Statement from FDA Commissioner Scott Gottlieb, M.D., and Susan Mayne, Ph.D., director of the Center for Food Safety and Applied Nutrition, on tests confirming a 2017 finding of asbestos contamination in certain cosmetic products and new steps that FDA is pursuing to improve cosmetics safety
Each day, cosmetic products are sold to consumers across the U.S. – some to children under the age of 18, still in the formative years of development. These products are used as part of daily beauty and cleansing routines, often times on the skin’s most sensitive areas, like the face, eyelids and lips. That’s why it’s so important that cosmetic products are safe, properly labeled and free of contamination. It’s also why when we hear about reports of contamination, like the 2017 reports of asbestos contamination in certain cosmetic products sold by Claire’s and Justice retailers, we’re especially concerned.
Today, we’re providing an update on our assessment of the contaminated Claire’s and Justice products. This includes the release of new independent testing results and an associated safety alert that warns consumers against the use of certain cosmetics sold by Claire’s. We’re also announcing new steps that the FDA is taking, given existing limitations on our cosmetic oversight authority, to better ensure the safety of the cosmetic products men, women and children use every day. Our goal is to help ensure the safety of the products that consumers use and pursue steps that modernize our pursuit of that mission.
The cosmetics industry is undergoing rapid expansion and innovation. These changes help bring new opportunities and choices to consumers. There are now more varieties of cosmetic products available to consumers than ever before. But they can also bring new uncertainty, complexity and risks. And at the same time, the provisions in the Federal Food, Drug, and Cosmetic Act (FD&C Act) – the law governing the FDA’s oversight of cosmetic products — have not been updated since it was first enacted in 1938. The current law does not require cosmetics to be reviewed and approved by the FDA prior to being sold to American consumers. There are reasons why the FD&C Act doesn’t require prior approval of cosmetics before marketing. Our statute is based on risk, and many cosmetics do not pose the same risks as medical products that require prior approval before they can be lawfully marketed. Our regulatory approach across our broad portfolio is not a one-size-fits-all approach.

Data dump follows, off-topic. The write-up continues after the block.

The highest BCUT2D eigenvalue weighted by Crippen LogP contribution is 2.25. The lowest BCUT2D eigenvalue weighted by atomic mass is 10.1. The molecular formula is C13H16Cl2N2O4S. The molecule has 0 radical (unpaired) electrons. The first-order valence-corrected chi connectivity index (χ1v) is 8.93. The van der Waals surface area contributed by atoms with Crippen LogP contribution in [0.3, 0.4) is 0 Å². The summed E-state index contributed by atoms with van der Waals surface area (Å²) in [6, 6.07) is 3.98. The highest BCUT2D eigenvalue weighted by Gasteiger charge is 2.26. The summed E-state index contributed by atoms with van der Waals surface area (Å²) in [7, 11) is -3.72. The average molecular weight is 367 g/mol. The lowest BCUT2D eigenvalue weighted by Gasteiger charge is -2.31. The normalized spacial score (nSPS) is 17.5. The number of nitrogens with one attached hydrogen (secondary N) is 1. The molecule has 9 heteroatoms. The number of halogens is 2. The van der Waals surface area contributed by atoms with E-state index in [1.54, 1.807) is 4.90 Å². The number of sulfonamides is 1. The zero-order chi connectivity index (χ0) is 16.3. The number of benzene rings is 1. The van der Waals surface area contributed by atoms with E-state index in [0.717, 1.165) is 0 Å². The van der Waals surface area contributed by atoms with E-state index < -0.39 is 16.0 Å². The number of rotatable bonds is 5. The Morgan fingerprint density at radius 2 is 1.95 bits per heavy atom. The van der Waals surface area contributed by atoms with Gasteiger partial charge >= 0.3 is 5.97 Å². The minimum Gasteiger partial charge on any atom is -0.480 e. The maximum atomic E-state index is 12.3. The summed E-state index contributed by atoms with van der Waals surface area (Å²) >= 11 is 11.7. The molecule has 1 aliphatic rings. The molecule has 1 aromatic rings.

But at the same time, when it comes to cosmetics, our authority hasn’t changed in many years even as the industry has undergone rapid evolution. Right now, when it comes to cosmetics, companies and individuals who market these products in the U.S. hold the responsibility for the safety and labeling of their products. This means that ultimately a cosmetic manufacturer can decide if they’d like to test their product for safety and register it with the FDA. To be clear, there are currently no legal requirements for any cosmetic manufacturer marketing products to American consumers to test their products for safety.
Although the FDA doesn’t have pre-market review authority, there are other tools besides the requirement for approval that the FDA uses to ensure the safe marketing of products. In the case of cosmetic products, the FD&C Act imparts the responsibility on us to monitor the cosmetics market and take action to protect consumers, if needed, in the post-market setting. Cosmetics must not be "adulterated" or "misbranded," meaning they must be safe for consumers when used according to directions on the label, or in the customary or expected way, and they must be properly labeled. The FDA’s current work focuses on reviewing scientific literature; reviewing reports of adverse events involving cosmetics that we receive from consumers and health professionals; research; surveillance; education and outreach; and pursuing enforcement action against products on the market that are not in compliance with the law, or against firms or individuals who violate the law.
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